By Tracy Dingmann
Error-ridden language from a bill crafted by the billionaire Koch Brothers and served up as a template for a number of states has surfaced in the New Mexico Legislature.
Language for the legislation, which would have states pull out of regional climate accords they’ve formed to reduce the effects of climate change, was created by the Koch-funded American Legislative Exchange Council (ALEC) and circulated to conservative lawmakers in a number of states.
According to the blog Grist.org, access to bill templates created by ALEC is restricted to legislators who pay $100 for a two-year membership. Restricting access to legislators makes it difficult to trace a bill’s language back to ALEC.
Language in the New Mexico version is identical to language in this particular ALEC template, which surfaced only after it was leaked on a states-rights blog from Florida. Read here to learn more about some of the factual errors stated in the template.
Grist.org talked to Rep. Lewis, who conceded the language in his bill came from the ALEC template:
The New Mexico resolution hasn’t fared so well; it stalled in committee, according to sponsor Rep. Tim Lewis (R). Unlike Barry in New Hampshire, Lewis readily acknowledges that the language in his resolution came from ALEC, but adds, “I am not a member of that group.”
A first-term legislator who’s still busy learning the ropes in Santa Fe, Lewis admits he didn’t put much time into examining ALEC’s claims about cap-and-trade. As a teacher, he might be unhappy to learn the copycat text is full of questionable claims (find out just how questionable).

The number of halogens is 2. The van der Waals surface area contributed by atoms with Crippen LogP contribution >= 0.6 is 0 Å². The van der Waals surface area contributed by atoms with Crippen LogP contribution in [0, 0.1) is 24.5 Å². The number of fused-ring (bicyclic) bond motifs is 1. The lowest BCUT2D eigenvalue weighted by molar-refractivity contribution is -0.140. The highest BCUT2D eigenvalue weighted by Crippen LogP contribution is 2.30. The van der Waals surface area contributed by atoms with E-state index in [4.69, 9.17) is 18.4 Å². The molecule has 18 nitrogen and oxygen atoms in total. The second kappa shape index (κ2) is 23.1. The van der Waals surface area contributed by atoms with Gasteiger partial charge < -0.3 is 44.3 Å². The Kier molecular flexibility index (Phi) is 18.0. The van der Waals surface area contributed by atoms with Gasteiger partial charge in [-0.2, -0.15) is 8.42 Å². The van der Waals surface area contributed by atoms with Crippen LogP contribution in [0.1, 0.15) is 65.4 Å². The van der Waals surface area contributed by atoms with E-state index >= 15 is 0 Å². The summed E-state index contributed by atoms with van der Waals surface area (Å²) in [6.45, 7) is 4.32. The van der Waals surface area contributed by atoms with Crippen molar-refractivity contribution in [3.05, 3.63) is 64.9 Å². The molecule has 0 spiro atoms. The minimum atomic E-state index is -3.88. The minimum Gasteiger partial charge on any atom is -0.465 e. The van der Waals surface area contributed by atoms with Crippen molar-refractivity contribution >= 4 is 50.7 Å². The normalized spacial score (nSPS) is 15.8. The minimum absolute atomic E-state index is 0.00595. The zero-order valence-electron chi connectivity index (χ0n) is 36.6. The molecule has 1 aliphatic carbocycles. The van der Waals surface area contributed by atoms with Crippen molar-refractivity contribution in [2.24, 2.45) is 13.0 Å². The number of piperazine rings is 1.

“I don’t mind being an observer in the Western Climate Initiative,” says Lewis, who is proud to support wind and solar power. He says he just worries that implementing cap-and-trade policies could hurt poor families in his state.
This development is especially interesting to us, because in New Mexico, pulling the state out of the Western Climate Initiative is listed as one of the top priorities of Gov. Susana Martinez’s “Small Business-Friendly Task Force,” which she created on Jan. 1 to review all pending and proposed rules and regulation.
According to the press releases, the task force’s mission is ostensibly to review the rules for their impact on the state’s economy, particularly their effect on small businesses in the state. (ClearlyNM stories here and here.)
But our public information request revealed that the task force is filled with corporate lobbyists for out-of state interests like mining and oil and gas. Minutes from the task force show it recommends that Martinez revise or rescind virtually every pending environmental regulations and a number of existing ones.
And it’s worth noting that Martinez’s campaign reports show that she took $10,000 directly from Koch Industries and $1.3 million from the Republican Governor’s Association. The RGA took in at least $1 million from the Koch brothers and donated more than a million to the Republican Party of New Mexico, which heavily funded Martinez’s campaign.